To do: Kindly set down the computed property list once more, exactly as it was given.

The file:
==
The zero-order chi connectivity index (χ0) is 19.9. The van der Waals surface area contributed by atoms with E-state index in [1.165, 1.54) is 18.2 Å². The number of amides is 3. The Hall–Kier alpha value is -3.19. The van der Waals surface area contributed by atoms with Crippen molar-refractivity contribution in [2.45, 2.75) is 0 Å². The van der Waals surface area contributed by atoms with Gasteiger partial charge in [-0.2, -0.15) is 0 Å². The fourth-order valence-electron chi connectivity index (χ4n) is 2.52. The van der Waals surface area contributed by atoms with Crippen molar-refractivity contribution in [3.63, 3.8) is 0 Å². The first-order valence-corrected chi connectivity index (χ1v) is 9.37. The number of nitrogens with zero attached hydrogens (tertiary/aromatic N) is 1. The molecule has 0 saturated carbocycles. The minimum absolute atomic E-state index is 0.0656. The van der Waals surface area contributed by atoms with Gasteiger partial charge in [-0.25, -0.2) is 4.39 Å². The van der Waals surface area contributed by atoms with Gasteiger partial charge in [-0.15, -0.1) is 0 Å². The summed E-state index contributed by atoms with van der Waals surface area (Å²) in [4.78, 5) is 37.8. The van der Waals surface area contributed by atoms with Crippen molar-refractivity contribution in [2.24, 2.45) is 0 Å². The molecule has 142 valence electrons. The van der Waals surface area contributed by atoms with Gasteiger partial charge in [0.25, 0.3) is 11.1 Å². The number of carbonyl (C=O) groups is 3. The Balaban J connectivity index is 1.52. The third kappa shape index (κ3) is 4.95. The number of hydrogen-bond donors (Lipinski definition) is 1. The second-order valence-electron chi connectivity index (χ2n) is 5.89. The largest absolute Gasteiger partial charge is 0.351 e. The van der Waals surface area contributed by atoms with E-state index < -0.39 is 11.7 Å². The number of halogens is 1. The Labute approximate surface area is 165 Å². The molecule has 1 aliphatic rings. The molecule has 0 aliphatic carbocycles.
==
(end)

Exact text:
The zero-order chi connectivity index (χ0) is 19.9. The van der Waals surface area contributed by atoms with E-state index in [1.165, 1.54) is 18.2 Å². The number of amides is 3. The Hall–Kier alpha value is -3.19. The van der Waals surface area contributed by atoms with Crippen molar-refractivity contribution in [2.45, 2.75) is 0 Å². The van der Waals surface area contributed by atoms with Gasteiger partial charge in [-0.2, -0.15) is 0 Å². The fourth-order valence-electron chi connectivity index (χ4n) is 2.52. The van der Waals surface area contributed by atoms with Crippen molar-refractivity contribution in [3.63, 3.8) is 0 Å². The first-order valence-corrected chi connectivity index (χ1v) is 9.37. The number of nitrogens with zero attached hydrogens (tertiary/aromatic N) is 1. The molecule has 0 saturated carbocycles. The minimum absolute atomic E-state index is 0.0656. The van der Waals surface area contributed by atoms with Gasteiger partial charge in [-0.25, -0.2) is 4.39 Å². The van der Waals surface area contributed by atoms with Gasteiger partial charge in [-0.15, -0.1) is 0 Å². The summed E-state index contributed by atoms with van der Waals surface area (Å²) in [4.78, 5) is 37.8. The van der Waals surface area contributed by atoms with Crippen molar-refractivity contribution in [2.24, 2.45) is 0 Å². The molecule has 142 valence electrons. The van der Waals surface area contributed by atoms with Gasteiger partial charge in [0.25, 0.3) is 11.1 Å². The number of carbonyl (C=O) groups is 3. The Balaban J connectivity index is 1.52. The third kappa shape index (κ3) is 4.95. The number of hydrogen-bond donors (Lipinski definition) is 1. The second-order valence-electron chi connectivity index (χ2n) is 5.89. The largest absolute Gasteiger partial charge is 0.351 e. The van der Waals surface area contributed by atoms with E-state index < -0.39 is 11.7 Å². The number of halogens is 1. The Labute approximate surface area is 165 Å². The molecule has 1 aliphatic rings. The molecule has 0 aliphatic carbocycles.